Drive around metro Phoenix these days. All you’ll see are construction sites and brightly colored SOLD signs on new properties; 22% more SOLD signs on new homes than were seen last year at this time. New communities of single family housing (Shea Homes is launching 11 new such communities in Phoenix right now), senior and assisted living communities (Vi is constructing multiple city blocks of new two/three story apartment buildings, condominiums and service amenities in Scottsdale right now), and new commercial developments are springing up everywhere.
Jim Belfiore of Belfiore Real Estate Consulting says, “Between mid-April and mid-May, more new homes sold in the Valley than any other period in the past decade..the demand is healthy.” Belfiore thinks that home buyers were spurred by the anticipation of rising home prices and interest rates. Rates climbed from 3.5% to 4%. Housing experts also forecast that new home prices would rise as much as 8% in 2017.
“The strong housing market, great news for us all, has also brought some challenges,” said David Kitnick, president of Scottsdale based Rosewood Homes. “There is a severe shortage of construction labor.” Arizona lost some 200,000 construction jobs when the market plummeted from 64,000 in 2006 to less than 10,000 in 2009. “…Vast numbers of tradespeople were forced to move…” many to Colorado and Texas, said Kitnick. Now, to draw on that skilled labor force to keep up with buyer demand, “…Valley labor costs have risen 20 – 50%.”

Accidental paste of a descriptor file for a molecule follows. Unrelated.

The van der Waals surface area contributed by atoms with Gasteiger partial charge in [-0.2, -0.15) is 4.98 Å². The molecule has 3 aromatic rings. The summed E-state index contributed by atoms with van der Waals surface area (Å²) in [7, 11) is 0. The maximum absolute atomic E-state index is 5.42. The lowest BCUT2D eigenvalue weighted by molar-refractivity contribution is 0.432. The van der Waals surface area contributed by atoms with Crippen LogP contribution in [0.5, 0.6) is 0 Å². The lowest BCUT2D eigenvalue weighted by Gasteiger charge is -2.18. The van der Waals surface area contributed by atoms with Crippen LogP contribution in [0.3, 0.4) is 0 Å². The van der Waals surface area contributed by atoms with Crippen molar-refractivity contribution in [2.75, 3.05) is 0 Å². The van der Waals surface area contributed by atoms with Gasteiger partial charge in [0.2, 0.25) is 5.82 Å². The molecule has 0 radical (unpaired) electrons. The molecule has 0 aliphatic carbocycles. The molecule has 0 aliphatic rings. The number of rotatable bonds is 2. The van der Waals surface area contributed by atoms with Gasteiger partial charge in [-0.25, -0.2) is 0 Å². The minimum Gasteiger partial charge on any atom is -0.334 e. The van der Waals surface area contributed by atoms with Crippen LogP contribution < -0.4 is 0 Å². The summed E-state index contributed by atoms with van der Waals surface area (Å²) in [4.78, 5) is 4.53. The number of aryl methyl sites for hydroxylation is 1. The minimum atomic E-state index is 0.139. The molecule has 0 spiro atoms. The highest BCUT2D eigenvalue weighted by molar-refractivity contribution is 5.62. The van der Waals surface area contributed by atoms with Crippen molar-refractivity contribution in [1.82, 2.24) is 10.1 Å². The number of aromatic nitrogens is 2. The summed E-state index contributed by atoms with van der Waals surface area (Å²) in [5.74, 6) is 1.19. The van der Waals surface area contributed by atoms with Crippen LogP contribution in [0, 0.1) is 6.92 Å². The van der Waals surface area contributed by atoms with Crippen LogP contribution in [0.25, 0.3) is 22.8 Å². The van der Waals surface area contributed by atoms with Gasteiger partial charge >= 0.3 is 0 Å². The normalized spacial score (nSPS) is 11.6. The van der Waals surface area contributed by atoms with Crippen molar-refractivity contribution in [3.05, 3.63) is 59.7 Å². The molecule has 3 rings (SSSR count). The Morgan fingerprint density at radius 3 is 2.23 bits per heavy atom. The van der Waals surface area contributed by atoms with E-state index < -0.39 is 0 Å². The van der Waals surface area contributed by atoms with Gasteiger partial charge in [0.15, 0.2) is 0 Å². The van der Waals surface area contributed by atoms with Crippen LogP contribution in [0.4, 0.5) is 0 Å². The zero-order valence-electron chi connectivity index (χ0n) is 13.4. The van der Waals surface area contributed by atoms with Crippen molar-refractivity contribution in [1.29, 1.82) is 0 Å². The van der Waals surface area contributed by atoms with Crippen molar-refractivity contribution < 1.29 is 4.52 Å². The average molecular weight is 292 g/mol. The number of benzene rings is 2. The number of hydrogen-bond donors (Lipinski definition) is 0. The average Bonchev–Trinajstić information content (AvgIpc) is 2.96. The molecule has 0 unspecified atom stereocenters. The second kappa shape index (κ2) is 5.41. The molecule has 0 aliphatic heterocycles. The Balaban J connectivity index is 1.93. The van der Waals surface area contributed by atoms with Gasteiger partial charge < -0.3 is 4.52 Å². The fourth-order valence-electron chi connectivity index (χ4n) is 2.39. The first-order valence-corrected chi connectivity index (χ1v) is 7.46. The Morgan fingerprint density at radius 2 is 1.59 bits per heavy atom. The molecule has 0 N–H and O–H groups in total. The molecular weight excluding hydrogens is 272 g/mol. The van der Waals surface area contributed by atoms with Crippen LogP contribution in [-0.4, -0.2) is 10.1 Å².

With those rising labor costs, developers are also facing higher land and material costs. “Land that was acquired during the crash for bargain prices is now used up. Currently available land costs much more. Also,” said Ryan Brault if the real estate research firm Metrostudy, “there are higher lumber costs due to tariffs on Canadian wood…(overall), during the last 2 years, home construction costs have increased between 25-30%.” Brault estimates that prices for new homes will climb 6-8% in metro Phoenix this year and by 5-7% in 2018.
Currently, the median price of a new metro Phoenix home is $302,000. compared with $247,000. for an existing home. Whether or not buyers will be willing to pay 7% more for a new home in metro Phoenix will determine the recovery of this new home market here in the Valley of the Sun where already, temperatures are in the triple digits.